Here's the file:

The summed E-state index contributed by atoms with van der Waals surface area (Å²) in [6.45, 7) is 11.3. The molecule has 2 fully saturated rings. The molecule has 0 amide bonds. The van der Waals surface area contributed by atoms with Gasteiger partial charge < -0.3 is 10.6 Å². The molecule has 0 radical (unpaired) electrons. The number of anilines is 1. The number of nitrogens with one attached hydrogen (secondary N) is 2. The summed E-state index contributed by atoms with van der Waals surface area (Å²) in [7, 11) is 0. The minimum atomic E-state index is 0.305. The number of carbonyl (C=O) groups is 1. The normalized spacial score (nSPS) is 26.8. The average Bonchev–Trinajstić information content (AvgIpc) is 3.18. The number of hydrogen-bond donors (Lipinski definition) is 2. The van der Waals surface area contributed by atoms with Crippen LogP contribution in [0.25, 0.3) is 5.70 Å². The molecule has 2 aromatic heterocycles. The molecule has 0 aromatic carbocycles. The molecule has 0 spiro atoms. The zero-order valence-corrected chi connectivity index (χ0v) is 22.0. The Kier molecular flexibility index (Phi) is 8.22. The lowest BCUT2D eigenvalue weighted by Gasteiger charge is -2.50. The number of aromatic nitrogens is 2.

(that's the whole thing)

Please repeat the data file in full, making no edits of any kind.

The summed E-state index contributed by atoms with van der Waals surface area (Å²) in [6.45, 7) is 11.3. The molecule has 2 fully saturated rings. The molecule has 0 amide bonds. The van der Waals surface area contributed by atoms with Gasteiger partial charge < -0.3 is 10.6 Å². The molecule has 0 radical (unpaired) electrons. The number of anilines is 1. The number of nitrogens with one attached hydrogen (secondary N) is 2. The summed E-state index contributed by atoms with van der Waals surface area (Å²) in [7, 11) is 0. The minimum atomic E-state index is 0.305. The number of carbonyl (C=O) groups is 1. The normalized spacial score (nSPS) is 26.8. The average Bonchev–Trinajstić information content (AvgIpc) is 3.18. The number of hydrogen-bond donors (Lipinski definition) is 2. The van der Waals surface area contributed by atoms with Crippen LogP contribution in [0.25, 0.3) is 5.70 Å². The molecule has 2 aromatic heterocycles. The molecule has 0 aromatic carbocycles. The molecule has 0 spiro atoms. The zero-order valence-corrected chi connectivity index (χ0v) is 22.0. The Kier molecular flexibility index (Phi) is 8.22. The lowest BCUT2D eigenvalue weighted by Gasteiger charge is -2.50. The number of aromatic nitrogens is 2.